Just down the street, another business Austin helped start, Graze Burgers, serves up a show-stopping, signature burger called The Local Farmer. Topped with cheddar, bacon, an egg, garden fresh tomatoes, and their special sauce, it comes with a side of Hot Rings (onion rings with kick) and pairs perfectly with a handcrafted Buffalo Bluegrass cocktail, consisting of bourbon, fresh mint, simple syrup, lime, and soda. Graze carefully sources its grass-fed beef and local ingredients. Even many of its spirits come from area distilleries, vineyards, and breweries. 




Throughout town, there are hints to Sevierville’s past. There’s a monument to the old train tracks that once ran through downtown, a mural for Red’s Café, a long-gone soda shop and the first place young Dolly ever had a burger and shake.

But before taking in all these sites, I needed fuel. I grabbed a brown sugar latte recommended by Jinx, one of the friendly and helpful baristas at Honeybee Coffee and Brewery. With warm notes of molasses, the coffee was perfectly smooth.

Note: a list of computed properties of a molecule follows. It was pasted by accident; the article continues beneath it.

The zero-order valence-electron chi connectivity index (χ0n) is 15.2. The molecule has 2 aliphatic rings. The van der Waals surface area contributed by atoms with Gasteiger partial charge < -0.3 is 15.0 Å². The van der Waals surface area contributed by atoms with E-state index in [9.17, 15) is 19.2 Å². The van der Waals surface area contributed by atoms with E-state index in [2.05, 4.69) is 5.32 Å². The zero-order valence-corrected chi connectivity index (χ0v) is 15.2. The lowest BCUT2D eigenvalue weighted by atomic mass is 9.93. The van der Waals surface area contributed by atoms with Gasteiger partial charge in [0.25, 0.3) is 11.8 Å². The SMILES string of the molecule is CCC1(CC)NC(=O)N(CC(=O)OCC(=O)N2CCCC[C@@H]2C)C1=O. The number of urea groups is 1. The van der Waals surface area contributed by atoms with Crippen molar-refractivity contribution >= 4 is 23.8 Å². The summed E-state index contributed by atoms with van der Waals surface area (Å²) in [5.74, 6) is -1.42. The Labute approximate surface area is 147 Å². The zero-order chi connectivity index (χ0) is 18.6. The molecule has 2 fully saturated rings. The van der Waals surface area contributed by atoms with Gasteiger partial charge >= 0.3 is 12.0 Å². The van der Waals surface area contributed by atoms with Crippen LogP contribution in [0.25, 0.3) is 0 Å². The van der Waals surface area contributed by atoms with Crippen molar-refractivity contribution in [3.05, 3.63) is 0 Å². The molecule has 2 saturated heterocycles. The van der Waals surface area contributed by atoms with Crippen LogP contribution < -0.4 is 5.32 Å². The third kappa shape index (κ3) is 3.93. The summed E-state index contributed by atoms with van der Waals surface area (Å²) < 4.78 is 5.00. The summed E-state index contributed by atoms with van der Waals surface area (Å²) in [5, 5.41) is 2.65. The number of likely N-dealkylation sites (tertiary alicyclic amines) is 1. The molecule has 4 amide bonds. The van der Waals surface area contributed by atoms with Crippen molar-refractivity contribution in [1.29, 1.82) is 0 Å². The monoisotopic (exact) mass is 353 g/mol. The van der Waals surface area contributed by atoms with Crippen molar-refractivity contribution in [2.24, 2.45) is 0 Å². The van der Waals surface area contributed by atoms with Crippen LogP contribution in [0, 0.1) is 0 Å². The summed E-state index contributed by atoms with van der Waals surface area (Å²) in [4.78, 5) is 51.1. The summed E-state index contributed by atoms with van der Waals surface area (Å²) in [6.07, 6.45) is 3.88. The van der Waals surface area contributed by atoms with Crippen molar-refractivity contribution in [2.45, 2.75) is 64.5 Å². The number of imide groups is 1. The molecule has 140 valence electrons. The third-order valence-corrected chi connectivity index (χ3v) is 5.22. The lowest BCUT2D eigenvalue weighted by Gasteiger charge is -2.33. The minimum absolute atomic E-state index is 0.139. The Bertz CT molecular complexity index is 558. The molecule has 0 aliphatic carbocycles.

Honeybee is on the first floor of the renovated Central Hotel, which is where President Franklin D. Roosevelt and Eleanor stayed when they came to dedicate Great Smoky Mountains National Park in 1940. Once a 40-room hotel with private baths, it’s now a boutique hotel with two- and three-bedroom suites that include kitchens, fireplaces, and balconies.

Latte in hand, I moseyed to the town’s most famous landmark — a statue of young Ms. Parton. Perched upon a large rock, she holds her acoustic guitar and looks lovingly across the town. The day the statue was dedicated, Dolly said she was so proud. In reply, her daddy, Robert Lee Parton, later told her, “Now to your fans out there, you might be some sort of idol, but to them pigeons, you ain’t nothing but another outhouse.”